Unless you mean something different by law enforcement than is normally meant in the United States, law enforcement is not preventive in nature but mostly about apprehending perpetrators after the crime has already been committed. Secretary Napolitano’s remarks are completely consistent with viewing terrorism that way. The system did work. They apprehended the guy and are investigating the situation. Mission accomplished.
Now, driven by the political winds, she’s backing away from her earlier statement:
WASHINGTON — Homeland Security Secretary Janet Napolitano conceded Monday that the aviation security system failed when a young man on a watchlist with a U.S. visa in his pocket and a powerful explosive hidden on his body was allowed to board a fight from Amsterdam to Detroit.
The Obama administration has ordered investigations into the two areas of aviation security — how travelers are placed on watch lists and how passengers are screened — as critics questioned how the 23-year-old Nigerian man charged in the airliner attack was allowed to board the Dec. 25 flight.
A day after saying the system worked, Napolitano backtracked, saying her words had been taken out of context.
“Our system did not work in this instance,” she said on NBC’s “Today” show. “No one is happy or satisfied with that. An extensive review is under way.”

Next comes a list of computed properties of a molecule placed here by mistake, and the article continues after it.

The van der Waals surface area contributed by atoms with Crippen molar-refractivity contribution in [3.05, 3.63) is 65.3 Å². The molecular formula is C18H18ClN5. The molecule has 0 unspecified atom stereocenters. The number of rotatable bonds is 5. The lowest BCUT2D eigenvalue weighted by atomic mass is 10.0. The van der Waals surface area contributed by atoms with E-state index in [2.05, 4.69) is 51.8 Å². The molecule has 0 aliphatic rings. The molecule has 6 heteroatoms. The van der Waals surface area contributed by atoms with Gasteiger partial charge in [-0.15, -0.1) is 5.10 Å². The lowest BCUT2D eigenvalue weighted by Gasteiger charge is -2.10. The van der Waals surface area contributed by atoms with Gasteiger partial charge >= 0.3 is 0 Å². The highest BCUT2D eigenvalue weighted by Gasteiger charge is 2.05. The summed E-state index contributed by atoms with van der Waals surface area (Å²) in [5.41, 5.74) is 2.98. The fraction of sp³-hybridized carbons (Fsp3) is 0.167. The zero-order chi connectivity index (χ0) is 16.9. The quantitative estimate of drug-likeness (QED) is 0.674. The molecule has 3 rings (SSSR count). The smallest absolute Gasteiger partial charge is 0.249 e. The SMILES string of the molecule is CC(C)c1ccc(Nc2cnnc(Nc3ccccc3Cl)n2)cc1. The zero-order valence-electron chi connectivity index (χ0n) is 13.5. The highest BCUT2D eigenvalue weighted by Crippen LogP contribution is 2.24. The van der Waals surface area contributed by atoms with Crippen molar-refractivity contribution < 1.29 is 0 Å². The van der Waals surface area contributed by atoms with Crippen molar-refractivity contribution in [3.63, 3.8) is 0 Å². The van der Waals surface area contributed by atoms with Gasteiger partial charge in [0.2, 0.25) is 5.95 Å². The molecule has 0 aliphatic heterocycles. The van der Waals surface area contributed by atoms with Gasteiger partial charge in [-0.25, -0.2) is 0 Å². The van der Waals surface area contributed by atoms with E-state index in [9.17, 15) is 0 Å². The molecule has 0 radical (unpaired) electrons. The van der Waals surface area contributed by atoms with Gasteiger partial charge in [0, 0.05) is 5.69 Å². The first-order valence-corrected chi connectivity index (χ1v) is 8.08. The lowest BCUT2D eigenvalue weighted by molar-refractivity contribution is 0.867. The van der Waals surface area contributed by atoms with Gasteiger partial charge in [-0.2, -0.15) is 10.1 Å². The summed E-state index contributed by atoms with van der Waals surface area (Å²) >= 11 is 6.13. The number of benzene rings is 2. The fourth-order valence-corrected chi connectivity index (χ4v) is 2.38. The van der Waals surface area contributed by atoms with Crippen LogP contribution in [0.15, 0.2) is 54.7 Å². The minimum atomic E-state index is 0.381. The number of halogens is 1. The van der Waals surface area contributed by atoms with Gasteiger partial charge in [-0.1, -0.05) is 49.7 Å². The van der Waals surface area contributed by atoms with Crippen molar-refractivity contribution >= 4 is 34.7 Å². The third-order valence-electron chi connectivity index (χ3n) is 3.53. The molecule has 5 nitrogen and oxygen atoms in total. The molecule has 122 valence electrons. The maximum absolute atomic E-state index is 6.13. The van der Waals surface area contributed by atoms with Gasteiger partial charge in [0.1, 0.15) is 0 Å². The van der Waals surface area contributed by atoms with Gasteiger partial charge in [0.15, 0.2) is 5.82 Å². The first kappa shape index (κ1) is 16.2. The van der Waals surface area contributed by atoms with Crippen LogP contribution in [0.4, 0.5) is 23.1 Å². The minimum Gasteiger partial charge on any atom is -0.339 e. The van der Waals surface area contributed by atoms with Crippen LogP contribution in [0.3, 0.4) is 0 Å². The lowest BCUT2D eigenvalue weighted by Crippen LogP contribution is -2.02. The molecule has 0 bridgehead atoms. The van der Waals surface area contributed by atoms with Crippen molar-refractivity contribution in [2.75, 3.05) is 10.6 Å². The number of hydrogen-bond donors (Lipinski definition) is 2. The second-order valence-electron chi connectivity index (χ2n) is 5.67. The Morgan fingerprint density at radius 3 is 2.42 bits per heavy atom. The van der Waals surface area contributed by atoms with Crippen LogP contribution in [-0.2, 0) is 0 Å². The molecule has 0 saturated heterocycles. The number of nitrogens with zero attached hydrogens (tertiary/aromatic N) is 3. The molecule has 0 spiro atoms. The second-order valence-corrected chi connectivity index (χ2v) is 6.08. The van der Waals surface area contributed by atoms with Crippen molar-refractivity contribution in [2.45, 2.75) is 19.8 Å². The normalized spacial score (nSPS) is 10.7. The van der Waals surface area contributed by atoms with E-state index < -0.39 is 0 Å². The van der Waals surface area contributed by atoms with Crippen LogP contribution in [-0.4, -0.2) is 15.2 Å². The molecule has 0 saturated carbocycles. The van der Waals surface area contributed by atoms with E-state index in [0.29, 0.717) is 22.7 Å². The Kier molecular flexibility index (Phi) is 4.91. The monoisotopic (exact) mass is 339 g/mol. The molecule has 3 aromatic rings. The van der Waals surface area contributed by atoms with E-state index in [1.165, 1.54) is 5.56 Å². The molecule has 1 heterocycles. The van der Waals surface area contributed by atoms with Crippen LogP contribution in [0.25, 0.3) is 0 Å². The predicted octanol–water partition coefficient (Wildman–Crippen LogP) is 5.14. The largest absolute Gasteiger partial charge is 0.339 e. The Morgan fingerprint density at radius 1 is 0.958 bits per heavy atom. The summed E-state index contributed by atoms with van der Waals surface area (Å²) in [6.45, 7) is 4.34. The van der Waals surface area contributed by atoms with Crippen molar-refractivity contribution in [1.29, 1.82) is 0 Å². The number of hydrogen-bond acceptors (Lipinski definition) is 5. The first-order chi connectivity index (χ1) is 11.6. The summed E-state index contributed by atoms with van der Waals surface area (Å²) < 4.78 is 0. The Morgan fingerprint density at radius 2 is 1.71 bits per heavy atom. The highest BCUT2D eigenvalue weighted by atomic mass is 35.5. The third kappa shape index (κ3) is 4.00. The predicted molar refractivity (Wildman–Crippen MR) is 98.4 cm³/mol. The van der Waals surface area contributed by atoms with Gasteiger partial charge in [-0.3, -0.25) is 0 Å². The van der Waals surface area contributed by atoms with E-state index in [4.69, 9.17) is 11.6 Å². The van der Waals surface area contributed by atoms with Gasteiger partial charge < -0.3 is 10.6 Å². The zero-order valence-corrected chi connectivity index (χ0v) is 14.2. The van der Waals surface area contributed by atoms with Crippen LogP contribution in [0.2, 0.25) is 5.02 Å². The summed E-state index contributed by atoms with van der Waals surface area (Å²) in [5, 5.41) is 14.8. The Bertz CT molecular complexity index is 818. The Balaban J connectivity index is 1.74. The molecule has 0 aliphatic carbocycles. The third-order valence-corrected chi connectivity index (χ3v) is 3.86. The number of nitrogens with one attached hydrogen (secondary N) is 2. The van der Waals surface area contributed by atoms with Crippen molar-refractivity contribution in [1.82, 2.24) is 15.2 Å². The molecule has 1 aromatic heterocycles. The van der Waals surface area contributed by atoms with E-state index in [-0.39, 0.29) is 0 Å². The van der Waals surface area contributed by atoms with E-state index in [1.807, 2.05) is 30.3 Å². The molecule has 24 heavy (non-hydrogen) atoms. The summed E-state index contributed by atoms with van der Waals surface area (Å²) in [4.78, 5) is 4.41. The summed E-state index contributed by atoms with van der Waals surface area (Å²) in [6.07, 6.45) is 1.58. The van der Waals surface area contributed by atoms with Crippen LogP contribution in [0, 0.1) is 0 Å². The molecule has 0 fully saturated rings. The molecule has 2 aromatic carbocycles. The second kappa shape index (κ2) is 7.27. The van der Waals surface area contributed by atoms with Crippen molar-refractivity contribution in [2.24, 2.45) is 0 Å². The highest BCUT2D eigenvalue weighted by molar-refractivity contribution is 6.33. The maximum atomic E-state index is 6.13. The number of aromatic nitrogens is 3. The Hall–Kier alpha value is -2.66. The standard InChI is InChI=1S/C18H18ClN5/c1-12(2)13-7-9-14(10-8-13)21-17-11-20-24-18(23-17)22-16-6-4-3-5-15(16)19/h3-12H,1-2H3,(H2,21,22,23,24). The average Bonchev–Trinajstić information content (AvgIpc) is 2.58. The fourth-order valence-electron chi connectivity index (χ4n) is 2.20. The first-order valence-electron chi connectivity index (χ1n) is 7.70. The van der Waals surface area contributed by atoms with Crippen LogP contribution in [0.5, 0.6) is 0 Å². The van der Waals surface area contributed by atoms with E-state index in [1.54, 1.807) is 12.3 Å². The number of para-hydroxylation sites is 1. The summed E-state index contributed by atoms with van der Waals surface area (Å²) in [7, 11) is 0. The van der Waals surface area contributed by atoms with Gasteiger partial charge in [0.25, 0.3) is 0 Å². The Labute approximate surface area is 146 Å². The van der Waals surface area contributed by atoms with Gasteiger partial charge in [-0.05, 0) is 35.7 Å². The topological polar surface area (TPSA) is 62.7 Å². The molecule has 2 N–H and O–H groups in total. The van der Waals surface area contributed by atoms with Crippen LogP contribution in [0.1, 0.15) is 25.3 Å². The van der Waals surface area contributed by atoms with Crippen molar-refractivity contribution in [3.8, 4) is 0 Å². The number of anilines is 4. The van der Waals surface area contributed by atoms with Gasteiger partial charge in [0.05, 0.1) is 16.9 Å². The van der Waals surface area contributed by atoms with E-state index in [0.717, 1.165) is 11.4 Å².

I’ve had several arrows launched my way over at OTB on this subject. But in their zeal to shoot me down both DC Loser and Steven Taylor have completely missed the point. Of course there is an over reaction, and of course the response will be ineffectual. Its the government. (Woudth that they had a similar disdain for public run health care, but I digress.)
That’s not the issue or the question. At the highest level, the question should be: is this a viable mechanism for blowing up airplanes? The componenets would be: 1) can we detect the explosive with current screening equipment, 2) can the explosive successfully be hidden in clothing or (let your imagination take hold) 3) is there a viable fuse? It appears to be a given that the quantity necessary to bring down a plane can be hidden.
If the answers are no, yes and yes, the rest is easy, and in my opinion scary. By sheer numbers and simplicity we have a major problem. Recruit some believers. Get a seamstress, buy a ticket, board 10, 30, 100, 500 planes……………and if the believers don’t soil themselves, you’ve got a nightmare.
If this is a viable explosive mechanism, this is so much simpler and robust a scheme than what 9/11 took.
IMO some of the critics are setting the bar far too high for what constitutes an existential threat. You don’t need to bring every plane down. One in 1,000 would be enough.